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Re: Shared Memory Sizing

From: Bruce Momjian <pgman(at)candle(dot)pha(dot)pa(dot)us>
To: Curt Sampson <cjs(at)cynic(dot)net>
Cc: Jan Wieck <JanWieck(at)Yahoo(dot)com>, pgsql-general(at)postgresql(dot)org
Subject: Re: Shared Memory Sizing
Date: 2002-06-28 18:45:34
Message-ID: 200206281845.g5SIjYH21106@candle.pha.pa.us (view raw or flat)
Thread:
Lists: pgsql-general
Curt Sampson wrote:
> Certainly. But overall, you will cache a smaller number of blocks
> because you will be buffering them twice. When you copy a block
> from the OS buffer to shared memory, the copy still exists in the
> OS buffer. So that block is now buffered twice.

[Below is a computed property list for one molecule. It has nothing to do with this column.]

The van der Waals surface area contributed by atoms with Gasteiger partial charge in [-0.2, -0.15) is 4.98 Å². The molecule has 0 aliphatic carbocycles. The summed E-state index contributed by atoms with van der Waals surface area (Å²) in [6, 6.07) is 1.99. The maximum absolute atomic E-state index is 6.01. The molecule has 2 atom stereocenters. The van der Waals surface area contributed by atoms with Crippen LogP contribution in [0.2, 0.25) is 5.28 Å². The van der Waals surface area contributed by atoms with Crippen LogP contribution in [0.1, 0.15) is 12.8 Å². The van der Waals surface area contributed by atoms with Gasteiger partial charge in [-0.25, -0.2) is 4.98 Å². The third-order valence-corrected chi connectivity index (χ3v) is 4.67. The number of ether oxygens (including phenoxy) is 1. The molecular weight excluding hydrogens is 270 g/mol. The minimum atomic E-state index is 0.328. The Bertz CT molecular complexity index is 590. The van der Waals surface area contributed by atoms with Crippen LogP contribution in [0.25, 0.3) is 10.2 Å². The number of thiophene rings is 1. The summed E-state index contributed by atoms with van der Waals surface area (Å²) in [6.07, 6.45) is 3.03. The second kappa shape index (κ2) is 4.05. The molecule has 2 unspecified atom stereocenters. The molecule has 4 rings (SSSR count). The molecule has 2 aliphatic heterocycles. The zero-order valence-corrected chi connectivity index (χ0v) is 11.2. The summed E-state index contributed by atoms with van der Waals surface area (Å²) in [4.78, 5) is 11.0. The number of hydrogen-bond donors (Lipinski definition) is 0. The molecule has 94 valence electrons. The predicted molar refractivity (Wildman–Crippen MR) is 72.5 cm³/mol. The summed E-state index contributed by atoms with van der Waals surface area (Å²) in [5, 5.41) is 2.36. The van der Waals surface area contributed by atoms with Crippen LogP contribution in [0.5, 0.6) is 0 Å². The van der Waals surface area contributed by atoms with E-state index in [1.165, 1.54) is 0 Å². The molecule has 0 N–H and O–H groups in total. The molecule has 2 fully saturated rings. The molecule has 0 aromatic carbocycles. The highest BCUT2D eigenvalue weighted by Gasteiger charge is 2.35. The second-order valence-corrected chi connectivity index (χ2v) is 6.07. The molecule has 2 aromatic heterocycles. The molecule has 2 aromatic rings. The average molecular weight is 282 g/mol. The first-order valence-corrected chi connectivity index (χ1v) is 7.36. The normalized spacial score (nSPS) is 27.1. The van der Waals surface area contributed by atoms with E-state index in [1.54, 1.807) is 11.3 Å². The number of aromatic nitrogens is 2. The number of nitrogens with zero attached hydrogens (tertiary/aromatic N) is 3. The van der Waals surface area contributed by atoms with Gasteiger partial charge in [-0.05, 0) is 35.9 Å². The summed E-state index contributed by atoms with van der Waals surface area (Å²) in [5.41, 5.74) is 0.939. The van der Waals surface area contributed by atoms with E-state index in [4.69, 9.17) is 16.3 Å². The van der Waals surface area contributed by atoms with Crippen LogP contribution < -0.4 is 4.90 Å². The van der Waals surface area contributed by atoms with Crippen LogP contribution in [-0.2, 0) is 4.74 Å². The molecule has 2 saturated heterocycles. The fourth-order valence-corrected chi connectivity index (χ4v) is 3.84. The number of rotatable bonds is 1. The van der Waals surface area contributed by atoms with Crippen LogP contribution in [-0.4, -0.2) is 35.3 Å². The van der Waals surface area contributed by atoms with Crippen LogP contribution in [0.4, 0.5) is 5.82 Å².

You have the block in the kernel buffer when you copy it to the
PostgreSQL buffers, but nothing says you have to keep that block in the
kernel buffers while PostgreSQL has it.  Only when it is written does it
return to the kernel, and if it is only read, it never returns to the
kernel.

> For most workloads, in the long run, that will force you to do disk
> I/O that you would not have had to do otherwise. A single disk I/O
> is far more expensive than hundreds of copies between the OS buffer
> cache and postgres' shared memory.

Yes, if you swap, you went too far.  That has always been the upper
limit.

-- 
  Bruce Momjian                        |  http://candle.pha.pa.us
  pgman(at)candle(dot)pha(dot)pa(dot)us               |  (610) 853-3000
  +  If your life is a hard drive,     |  830 Blythe Avenue
  +  Christ can be your backup.        |  Drexel Hill, Pennsylvania 19026



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